One of the earliest types of contemporary abstraction was cubism. Even when it completely reinterprets a real scene or object, it frequently nevertheless draws inspiration from it. Subjects that are vaguely recognisable are painted in novel ways such that they appear broken or geometrical.

Examples include Yoel Benharrouche, Wassily Kandinsky, Georges Braque, and Pablo Picasso.

Abstract Expressionism or gestural abstraction

In the 1940s and 1950s, American abstract expressionists invented the gestural abstract style. The emphasis is on the painterly application of colour and texture, frequently accomplished using unconventional painting methods like dripping and splashing.

Jackson Pollock, Lee Krasner, Robert Motherwell, and Calman Shemi are a few examples.

Abstract geometric design

Blocks of colour are used in geometric abstraction to produce vibrant, graphic-inspired artwork. It emphasises colour blocks and the use of geometry to produce exact shapes.

Piet Mondrian and Theo Van Doesburg are two examples.

Abstract art that is intuitive or emotional

Block colours can also be used in this design to create geometric abstraction. Geometric abstraction, however, is unnatural and nearly mathematical. While drawing its inspiration from nature, intuitive abstraction does it in a non-representational manner.

Mark Rothko, Jean Arp, and Barbara Hepworth are among examples.


Marbling is arguably the first example of abstract art and predates many other abstract art movements. It makes little attempt to represent reality and instead focuses on the blending and combining of colours.

Suggestions: Suminagashi, a type of traditional Japanese marbling.

Line Art

As the name implies, line art makes drawings and paintings by using purely abstract lines and forms. Line art frequently features surrealist subjects and has a graphic aesthetic.

For instance, Wassily Kandinsky and Joan Miró.

Art with Curves, Abstract

An ancient form of abstraction known as curvilinear abstraction is closely related to Islamic and Celtic art. It conveys ethereal symbols like spiral knots.

Abstract Minimalist Art

Abstract minimalism reduces a work of art "back to the basics." It usually has a geometric shape and eliminates all allusions to and linkages with the outside world. Modern sculptures frequently use this minimalist abstract style, which is also prominent in paintings.

Renowned Paintings of Abstract Art

Piet Mondrian, “Broadway Boogie Woogie” (1942–43)

One of the most significant paintings of the 20th century is frequently cited as being Kandinsky's Composition VII. It is a large picture with little to no connection to the natural world, as well as overlapping amorphous forms, strong lines, and a wide range of colours. Before to beginning the painting, Kandinsky made more than thirty sketches and studies to carefully plan out his choice of forms and colours. Composition VII, according to art historians, shows a number of Biblical themes, including the Resurrection, the Day of Judgment, and the Garden of Eden.

Mark Rothko, “Orange, Red, Yellow” (1961)

One of Mark Rothko's iconic Color Field works is Orange, Red, Yellow. Rothko applied multiple thin layers of paint and distributed them with a rag or brush on an unprepared canvas to create his composition. These fine paint washes gave the hues a certain luminosity that illuminating the canvas. This exceptional work by the artist was one of the most expensive paintings ever sold when it was purchased by Christie's for $86,882,500 in 2012 from the estate of art collector David Pincus.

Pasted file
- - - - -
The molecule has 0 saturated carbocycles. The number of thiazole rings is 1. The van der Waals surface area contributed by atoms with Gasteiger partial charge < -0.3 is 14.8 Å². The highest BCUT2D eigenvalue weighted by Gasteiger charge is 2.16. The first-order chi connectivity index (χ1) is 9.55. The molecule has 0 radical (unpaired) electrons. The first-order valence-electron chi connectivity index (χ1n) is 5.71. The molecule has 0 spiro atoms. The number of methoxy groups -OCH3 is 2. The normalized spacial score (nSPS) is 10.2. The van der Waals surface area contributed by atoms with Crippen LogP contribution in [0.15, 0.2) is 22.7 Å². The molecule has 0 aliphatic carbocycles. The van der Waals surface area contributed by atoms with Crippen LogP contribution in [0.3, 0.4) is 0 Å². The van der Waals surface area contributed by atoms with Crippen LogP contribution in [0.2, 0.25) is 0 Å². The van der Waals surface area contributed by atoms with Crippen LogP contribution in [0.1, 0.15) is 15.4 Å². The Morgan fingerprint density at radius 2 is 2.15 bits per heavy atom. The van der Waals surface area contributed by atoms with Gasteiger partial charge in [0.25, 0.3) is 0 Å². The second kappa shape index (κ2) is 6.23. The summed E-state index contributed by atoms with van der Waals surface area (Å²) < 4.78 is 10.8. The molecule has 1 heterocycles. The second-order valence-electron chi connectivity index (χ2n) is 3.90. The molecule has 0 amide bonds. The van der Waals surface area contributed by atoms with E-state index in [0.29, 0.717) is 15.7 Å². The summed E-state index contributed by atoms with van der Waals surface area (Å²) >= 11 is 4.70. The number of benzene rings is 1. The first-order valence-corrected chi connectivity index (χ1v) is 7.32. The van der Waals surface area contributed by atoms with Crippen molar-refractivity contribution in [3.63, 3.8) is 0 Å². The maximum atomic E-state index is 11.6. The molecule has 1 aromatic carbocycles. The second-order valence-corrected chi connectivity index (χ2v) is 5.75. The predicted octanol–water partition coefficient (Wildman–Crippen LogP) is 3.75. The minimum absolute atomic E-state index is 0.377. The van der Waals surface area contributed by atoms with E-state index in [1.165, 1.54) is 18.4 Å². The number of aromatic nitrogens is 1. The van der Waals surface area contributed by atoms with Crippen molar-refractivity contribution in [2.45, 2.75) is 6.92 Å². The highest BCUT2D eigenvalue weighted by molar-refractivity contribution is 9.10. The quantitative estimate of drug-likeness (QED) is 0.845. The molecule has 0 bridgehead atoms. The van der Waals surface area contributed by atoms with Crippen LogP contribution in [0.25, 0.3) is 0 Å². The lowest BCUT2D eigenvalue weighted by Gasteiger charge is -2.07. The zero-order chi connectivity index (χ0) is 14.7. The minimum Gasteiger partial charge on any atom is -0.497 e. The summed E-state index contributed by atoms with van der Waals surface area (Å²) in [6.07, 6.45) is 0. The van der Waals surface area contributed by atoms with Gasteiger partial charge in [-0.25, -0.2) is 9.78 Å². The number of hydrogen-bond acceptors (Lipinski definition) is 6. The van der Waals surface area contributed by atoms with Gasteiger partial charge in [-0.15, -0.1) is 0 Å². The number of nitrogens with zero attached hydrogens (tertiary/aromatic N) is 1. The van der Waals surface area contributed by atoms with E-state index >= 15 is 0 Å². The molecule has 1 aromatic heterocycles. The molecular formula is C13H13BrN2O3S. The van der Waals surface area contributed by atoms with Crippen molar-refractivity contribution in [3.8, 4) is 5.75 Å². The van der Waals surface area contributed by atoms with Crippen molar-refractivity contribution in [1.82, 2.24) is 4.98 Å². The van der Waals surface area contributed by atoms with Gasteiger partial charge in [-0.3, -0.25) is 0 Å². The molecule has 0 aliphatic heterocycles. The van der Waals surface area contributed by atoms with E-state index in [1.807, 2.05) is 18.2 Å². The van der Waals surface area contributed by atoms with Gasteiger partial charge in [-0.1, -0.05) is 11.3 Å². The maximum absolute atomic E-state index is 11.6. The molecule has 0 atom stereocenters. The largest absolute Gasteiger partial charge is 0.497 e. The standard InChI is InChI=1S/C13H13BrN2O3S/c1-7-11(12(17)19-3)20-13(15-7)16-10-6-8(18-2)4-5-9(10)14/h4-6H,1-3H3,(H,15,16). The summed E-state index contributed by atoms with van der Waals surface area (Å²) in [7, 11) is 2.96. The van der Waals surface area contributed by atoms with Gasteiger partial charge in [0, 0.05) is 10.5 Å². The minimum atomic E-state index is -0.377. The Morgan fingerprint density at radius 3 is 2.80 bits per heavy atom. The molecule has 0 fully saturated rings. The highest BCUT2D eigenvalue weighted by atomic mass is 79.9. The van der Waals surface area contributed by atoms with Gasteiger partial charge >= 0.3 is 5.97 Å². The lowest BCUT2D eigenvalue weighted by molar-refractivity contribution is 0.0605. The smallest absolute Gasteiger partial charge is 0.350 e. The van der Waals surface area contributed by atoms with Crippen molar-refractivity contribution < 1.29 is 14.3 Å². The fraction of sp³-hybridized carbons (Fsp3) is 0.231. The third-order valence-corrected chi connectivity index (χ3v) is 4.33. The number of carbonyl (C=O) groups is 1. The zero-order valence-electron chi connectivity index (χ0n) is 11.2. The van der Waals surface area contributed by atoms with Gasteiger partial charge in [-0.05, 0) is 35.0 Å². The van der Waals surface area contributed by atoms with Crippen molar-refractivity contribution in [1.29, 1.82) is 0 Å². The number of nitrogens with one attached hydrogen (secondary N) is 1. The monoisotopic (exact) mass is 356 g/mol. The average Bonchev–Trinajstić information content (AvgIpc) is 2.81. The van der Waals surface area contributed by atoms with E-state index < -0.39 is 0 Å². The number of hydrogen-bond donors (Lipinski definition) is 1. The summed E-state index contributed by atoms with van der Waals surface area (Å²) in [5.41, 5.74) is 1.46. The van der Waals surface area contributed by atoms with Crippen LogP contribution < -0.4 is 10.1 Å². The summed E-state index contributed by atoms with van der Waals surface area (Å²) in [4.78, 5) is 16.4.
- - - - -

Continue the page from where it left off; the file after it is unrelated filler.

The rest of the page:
Joan Miro, “Bleu II” (1961)

After achieving success and notoriety, the Spanish painter Joan Miro produced Bleu II, the second painting in a series of three. The canvas has a deep blue tone that is accentuated by a red slash and strategically placed black strokes. The Musée National d'Art Moderne in Paris is the current owner of the trio of works.

Jackson Pollock, “Blue Poles” (1952)

One of Pollock's most well-known pieces is still Blue Poles. Because Pollock believed that giving a work a name or title brought characteristics to it while a number allowed it to remain neutral, it was initially titled Number 11. His distinctive drip painting technique is used in the composition, which also includes embedded glass fragments, prints, and aluminium paint on the canvas. It was acquired by the National Gallery of Australia in 1973 and is still one of the most significant pieces on display at the institution.

What Constitutes Excellent Abstract Art?

Subjectivity is what distinguishes good abstract art. Authenticity might be a criterion for evaluating abstract art. The significance of abstract art is mostly derived from its capacity to communicate an honest directness and immediate expression.

Both private art collectors and commercial clients frequently choose abstract paintings. When exhibited and appreciated at home, abstract art can go well with contemporary interior design.

How do you Make an Abstract?

A highly creative process, creating abstract art frequently involves experimenting, investigation, and intuition. The general stages you can take to produce an abstract work of art are as follows:

assemble your resources: Choose the supplies you'll need first, such as paint, brushes, canvas, paper, or other items.

Decide on your colours: Choose the colour scheme you want to employ. Choose colours that mirror the feelings or mood you wish to express after giving it some thought.

Test out different mark-making methods to produce fascinating textures and patterns, such as splattering, dripping, smearing, or scraping.

Examine various compositions: Try out different arrangements for the lines, shapes, and colours on your canvas or piece of paper.

Don't stress about making something that "makes sense"; keep in mind that abstract art is not intended to reflect anything in particular. Instead, concentrate on producing something that resonates with you personally.

Keep building: When you're finished creating your piece of art, add more layers and features. If you're unhappy with the course your artwork is taking, don't be afraid to change it or start over.

Do not be scared to trust your intuition and allow your imagination lead you because abstract art-making is a personal and individual process.


In conclusion, abstract art is a kind of artwork that places a greater emphasis on colour, line, shape, and form than it does on realism or items that are intended to be representational. It was born in the early 20th century as a response to established representational art genres, and it is still developing today with new styles and methods.

Abstract art gives creators a non-representational outlet for their feelings, thoughts, and inner selves. It enables spectators to give the artwork their own unique interpretation, giving it a very individualised and subjective experience.

In order to get the intended effect, artists frequently employ a range of techniques and materials when creating abstract art. Abstract art needs experimentation, investigation, and intuition. In the end, abstract art is a potent form of self-expression that enables creators to share their distinctive viewpoints and meaningfully engage with their audience.